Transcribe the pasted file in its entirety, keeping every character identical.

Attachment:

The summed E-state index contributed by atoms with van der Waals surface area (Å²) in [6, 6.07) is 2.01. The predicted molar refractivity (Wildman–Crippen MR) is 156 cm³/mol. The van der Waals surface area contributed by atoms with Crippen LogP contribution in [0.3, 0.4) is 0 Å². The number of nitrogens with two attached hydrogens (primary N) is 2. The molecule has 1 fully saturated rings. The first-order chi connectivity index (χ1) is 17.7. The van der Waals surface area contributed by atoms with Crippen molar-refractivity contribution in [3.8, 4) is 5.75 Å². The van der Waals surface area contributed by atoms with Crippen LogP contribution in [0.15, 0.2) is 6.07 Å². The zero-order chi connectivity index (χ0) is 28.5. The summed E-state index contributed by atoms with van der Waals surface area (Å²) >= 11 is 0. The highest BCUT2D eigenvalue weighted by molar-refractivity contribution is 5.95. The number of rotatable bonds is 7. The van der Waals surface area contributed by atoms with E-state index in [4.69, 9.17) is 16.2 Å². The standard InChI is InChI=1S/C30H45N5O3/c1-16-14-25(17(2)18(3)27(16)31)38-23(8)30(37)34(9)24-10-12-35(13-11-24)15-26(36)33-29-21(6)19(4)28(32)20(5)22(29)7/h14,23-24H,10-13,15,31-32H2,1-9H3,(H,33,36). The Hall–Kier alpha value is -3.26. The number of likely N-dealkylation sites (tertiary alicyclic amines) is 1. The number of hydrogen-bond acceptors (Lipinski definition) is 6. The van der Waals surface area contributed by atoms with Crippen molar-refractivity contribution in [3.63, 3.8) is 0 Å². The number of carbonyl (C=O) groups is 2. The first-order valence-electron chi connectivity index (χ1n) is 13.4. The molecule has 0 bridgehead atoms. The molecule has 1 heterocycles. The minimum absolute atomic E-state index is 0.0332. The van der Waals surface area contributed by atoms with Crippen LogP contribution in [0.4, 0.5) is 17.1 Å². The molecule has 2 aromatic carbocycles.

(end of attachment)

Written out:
The summed E-state index contributed by atoms with van der Waals surface area (Å²) in [6, 6.07) is 2.01. The predicted molar refractivity (Wildman–Crippen MR) is 156 cm³/mol. The van der Waals surface area contributed by atoms with Crippen LogP contribution in [0.3, 0.4) is 0 Å². The number of nitrogens with two attached hydrogens (primary N) is 2. The molecule has 1 fully saturated rings. The first-order chi connectivity index (χ1) is 17.7. The van der Waals surface area contributed by atoms with Crippen molar-refractivity contribution in [3.8, 4) is 5.75 Å². The van der Waals surface area contributed by atoms with Crippen LogP contribution in [0.15, 0.2) is 6.07 Å². The zero-order chi connectivity index (χ0) is 28.5. The summed E-state index contributed by atoms with van der Waals surface area (Å²) >= 11 is 0. The highest BCUT2D eigenvalue weighted by molar-refractivity contribution is 5.95. The number of rotatable bonds is 7. The van der Waals surface area contributed by atoms with E-state index in [4.69, 9.17) is 16.2 Å². The standard InChI is InChI=1S/C30H45N5O3/c1-16-14-25(17(2)18(3)27(16)31)38-23(8)30(37)34(9)24-10-12-35(13-11-24)15-26(36)33-29-21(6)19(4)28(32)20(5)22(29)7/h14,23-24H,10-13,15,31-32H2,1-9H3,(H,33,36). The Hall–Kier alpha value is -3.26. The number of likely N-dealkylation sites (tertiary alicyclic amines) is 1. The number of hydrogen-bond acceptors (Lipinski definition) is 6. The van der Waals surface area contributed by atoms with Crippen molar-refractivity contribution in [3.63, 3.8) is 0 Å². The number of carbonyl (C=O) groups is 2. The first-order valence-electron chi connectivity index (χ1n) is 13.4. The molecule has 0 bridgehead atoms. The molecule has 1 heterocycles. The minimum absolute atomic E-state index is 0.0332. The van der Waals surface area contributed by atoms with Crippen LogP contribution in [0.4, 0.5) is 17.1 Å². The molecule has 2 aromatic carbocycles.